Friday, January 2, 2009


When Josh and I were engaged, we briefly entertained the idea of a semi-destination wedding for ourselves and our guests who would be traveling largely from the New York and Boston areas, with the exception of Josh's immediate family traveling from the mid-west. We booked the Eisenhower House in Newport, Rhode Island and local church for August 14, 2003.

The tented-wedding-in-high-summer scenario got the best of me and I lay awake for three nights fretting over the caterer's stories of outdoor wedding mishaps. Then we cancelled in Newport and began the search anew, here at home in the Hudson Valley. My Brother went on to have the wedding and tented reception at the Eisenhower House in 2007; they have stronger entertaining nerves than I did then. It was lovely, not a drop of rain in site.

I would not change the places at which our wedding events occurred for all the world. I still find the majestic architectural beauty, unparalleled views, and the staggering power of all the history that has occurred, been educated, and have yet to arrive at West Point, a singularly moving and nearly otherworldly experience. We were blessed, truly, to have been welcomed at West Point even as we were to become a Navy family, and our friends there facilitated a perfect compromise: The West Point marriage of a daughter of this commanding and resplendent river valley and a military man of a now rare and dignified order. In the fall - as bespoke all my favorite Hudson River School paintings. No. I would not change a thing. That is my valley, no better place on earth for me.

But weddings and what drives them to individual perfection are as different as snowflakes. And my capacity here is to consider all manner of entertaining, all brand and stamp of beauty. I promise to do so, however, I am bored to tears with beach wedding photos, and not even for you, my prized compatriots, will I conduct any even half-interested cataloging of places where one must struggle on sand with wispy hair-do's to get to the ceremony. I cannot even point you to the hostess who will review this for you at this point; I think many have had their fill for the moment. It will come back around one day soon, but, for now, let's go some place else, shall we?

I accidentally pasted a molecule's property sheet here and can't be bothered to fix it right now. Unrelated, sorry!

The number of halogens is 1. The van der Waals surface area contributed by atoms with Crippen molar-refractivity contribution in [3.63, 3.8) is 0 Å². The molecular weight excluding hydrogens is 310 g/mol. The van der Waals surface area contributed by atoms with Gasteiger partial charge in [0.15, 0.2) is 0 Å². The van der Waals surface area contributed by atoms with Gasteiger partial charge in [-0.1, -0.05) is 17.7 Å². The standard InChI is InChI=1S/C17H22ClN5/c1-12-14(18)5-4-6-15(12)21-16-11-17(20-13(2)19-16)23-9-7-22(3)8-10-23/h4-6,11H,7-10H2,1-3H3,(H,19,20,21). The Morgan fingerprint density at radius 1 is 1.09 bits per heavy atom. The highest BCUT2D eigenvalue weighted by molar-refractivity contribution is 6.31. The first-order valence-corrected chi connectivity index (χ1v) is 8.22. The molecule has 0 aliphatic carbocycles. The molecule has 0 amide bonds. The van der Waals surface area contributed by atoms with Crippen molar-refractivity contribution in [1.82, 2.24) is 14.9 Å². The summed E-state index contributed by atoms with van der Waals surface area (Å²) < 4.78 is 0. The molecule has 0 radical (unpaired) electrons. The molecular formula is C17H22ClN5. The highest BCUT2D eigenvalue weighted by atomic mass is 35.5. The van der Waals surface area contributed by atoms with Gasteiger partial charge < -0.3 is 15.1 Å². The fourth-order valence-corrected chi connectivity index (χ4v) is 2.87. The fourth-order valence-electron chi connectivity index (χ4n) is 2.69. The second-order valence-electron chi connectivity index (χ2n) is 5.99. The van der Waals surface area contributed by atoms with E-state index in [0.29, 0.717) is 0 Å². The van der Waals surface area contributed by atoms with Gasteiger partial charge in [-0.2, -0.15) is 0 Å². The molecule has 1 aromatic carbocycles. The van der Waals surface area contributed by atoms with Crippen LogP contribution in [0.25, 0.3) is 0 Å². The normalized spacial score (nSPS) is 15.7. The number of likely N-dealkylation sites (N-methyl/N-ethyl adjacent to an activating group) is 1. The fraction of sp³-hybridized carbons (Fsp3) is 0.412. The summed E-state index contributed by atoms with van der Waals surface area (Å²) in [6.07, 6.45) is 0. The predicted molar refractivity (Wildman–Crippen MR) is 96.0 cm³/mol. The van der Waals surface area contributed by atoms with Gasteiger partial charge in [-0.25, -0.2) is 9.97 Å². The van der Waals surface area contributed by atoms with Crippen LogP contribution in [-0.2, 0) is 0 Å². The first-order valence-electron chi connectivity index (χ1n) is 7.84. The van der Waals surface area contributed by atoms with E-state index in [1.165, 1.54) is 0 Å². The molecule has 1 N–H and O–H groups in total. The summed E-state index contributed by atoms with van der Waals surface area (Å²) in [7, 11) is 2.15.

Say... Yorkshire? United Kingdom. One could be married at Carlton Towers. Sounds modern, yes? Reminds me of the new residence tower in Boston but it is nothig like it, obviously:

This is a marvelous place for horsey and hunt types: Equestrian events, falconry,
heliocopter trips...

The Picture Gallery, Carlton Towers, Yorkshire, UK

There are fifteen guest rooms or so (5 ready in 2009), and the Carlton family continues to live in house as well. You might care to stay in the The Old School Room
"A capacious four poster bedroom with four windows overlooking both the park and rose gardens."

City kitty? Florence has to be one of my favorite cities in the world, while I cannot say enough good about the Hotel Lungarno, it is not set up for weddings of more than a few guests. The Grand Hotel Firenze, on the other hand...

And what an enchanted place for breakfast the morning after your Florentine wedding.

Lake Geneva, Switzerland, possibly? This is the singular Chateau de Chillon

The roof deck of the glittering Four Seasons Singapore, cosmopolitan and exotic all at once:

Finally, and in finale, one of the most beautiful hotels in the world and a place I haunted mightily not long ago, and will again:

The "gentle breeze", the magnificent Raffles Hotel Singapore.